Whereas in the enterprise we have customers, we have people who buy our products and need them to work. And a lot of that really breaks that whole move fast and break things kind of philosophy, that doesn’t work in enterprise software, people get mad at you. We don’t really build for scale quite as much as we build for engineering.

So for example, we don’t have a hundred thousand customers. Now, the Salesforce platform actually does have many more than a hundred thousand customers. I mean, in most cases, except for very large enterprise platforms like Salesforce or Adobe or whatever else, standalone products could have like, you could have 20 customers and you’d be doing really, really well, right? You’ll get a company like IBM or Oracle or one of these, which no one really talks about in kind of the product management circles or whatever, but they make billions of dollars every quarter. So this is partly a kind of fashionable type discourse versus kind of the way the industry actually works sort of thing. And we thought we would write about that and responded.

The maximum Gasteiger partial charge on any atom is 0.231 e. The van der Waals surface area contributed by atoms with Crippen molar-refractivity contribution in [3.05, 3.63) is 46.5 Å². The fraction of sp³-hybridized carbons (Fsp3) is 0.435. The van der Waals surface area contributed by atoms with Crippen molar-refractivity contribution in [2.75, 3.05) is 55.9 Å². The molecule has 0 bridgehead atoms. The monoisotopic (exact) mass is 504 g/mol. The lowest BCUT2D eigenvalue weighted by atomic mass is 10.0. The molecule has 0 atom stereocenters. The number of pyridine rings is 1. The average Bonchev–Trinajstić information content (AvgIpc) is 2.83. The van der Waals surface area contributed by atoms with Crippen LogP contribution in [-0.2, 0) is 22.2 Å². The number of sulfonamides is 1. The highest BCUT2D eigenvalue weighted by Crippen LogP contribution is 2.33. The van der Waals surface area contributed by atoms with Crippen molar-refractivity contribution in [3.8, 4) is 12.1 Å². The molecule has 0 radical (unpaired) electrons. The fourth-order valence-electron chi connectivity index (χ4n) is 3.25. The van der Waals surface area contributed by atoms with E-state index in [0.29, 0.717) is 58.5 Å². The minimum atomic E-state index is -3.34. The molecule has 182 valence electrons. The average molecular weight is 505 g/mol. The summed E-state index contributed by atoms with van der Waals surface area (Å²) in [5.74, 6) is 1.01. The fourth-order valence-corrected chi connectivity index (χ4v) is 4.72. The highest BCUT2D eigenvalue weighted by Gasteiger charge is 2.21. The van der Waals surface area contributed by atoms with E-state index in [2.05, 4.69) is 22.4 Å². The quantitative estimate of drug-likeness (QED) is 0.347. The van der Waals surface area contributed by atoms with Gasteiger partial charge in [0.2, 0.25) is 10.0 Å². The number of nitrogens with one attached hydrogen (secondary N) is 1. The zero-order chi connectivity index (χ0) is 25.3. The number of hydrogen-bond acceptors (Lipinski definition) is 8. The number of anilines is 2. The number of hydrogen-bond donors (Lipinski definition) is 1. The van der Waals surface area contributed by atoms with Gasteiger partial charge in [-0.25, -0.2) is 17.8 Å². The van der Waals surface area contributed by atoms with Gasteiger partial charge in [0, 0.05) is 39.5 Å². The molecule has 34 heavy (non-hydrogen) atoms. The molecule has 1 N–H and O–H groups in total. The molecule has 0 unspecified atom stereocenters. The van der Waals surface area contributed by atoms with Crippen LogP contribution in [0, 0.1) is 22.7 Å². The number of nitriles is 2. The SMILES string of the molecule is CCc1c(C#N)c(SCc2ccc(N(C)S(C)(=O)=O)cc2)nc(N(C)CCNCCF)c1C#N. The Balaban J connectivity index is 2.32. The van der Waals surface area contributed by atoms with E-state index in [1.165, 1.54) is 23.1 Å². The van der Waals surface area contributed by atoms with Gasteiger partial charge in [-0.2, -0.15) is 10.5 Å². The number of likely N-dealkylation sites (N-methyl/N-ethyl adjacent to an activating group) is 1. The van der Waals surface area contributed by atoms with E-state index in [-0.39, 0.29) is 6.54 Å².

Launching features for enterprise (10:55)

Amy: Yeah, so you mentioned it doesn’t work to move fast and break things with enterprise. How do you suggest then launching features and products for enterprise knowing they are more careful, there’s more red tape and the impact for them can be very large.

Blair: Yeah, there are a bunch of ways you can do it. I mean, obviously we launched new features, we launched new product, we’re doing that right now, and there’s a bunch of ways we do it. So for a lot of SAS platforms, like one thing that Adobe is very well known for is they have a beta group you can just opt into. And a lot of their… power users love that stuff. They love getting access to a beta group, maybe it’s a new tenant or maybe it’s just a new area of the product where they can sort of test drive these features, they give you immediate feedback. And that sort of thing.

Another is pilot groups, beta groups, a lot of people like doing those approaches because they’re very easy to set up and you can opt into them. It’s really more about you can’t spring surprises on enterprise customers because if I’m paying you $25,000 a month for my organization’s tenant or environment, I can’t mess around with your workflows. Especially with business critical, mission critical applications that people spend much or all of their day in. You start messing around with buttons and workflows and stuff like that, you’ll hear about it really, really fast.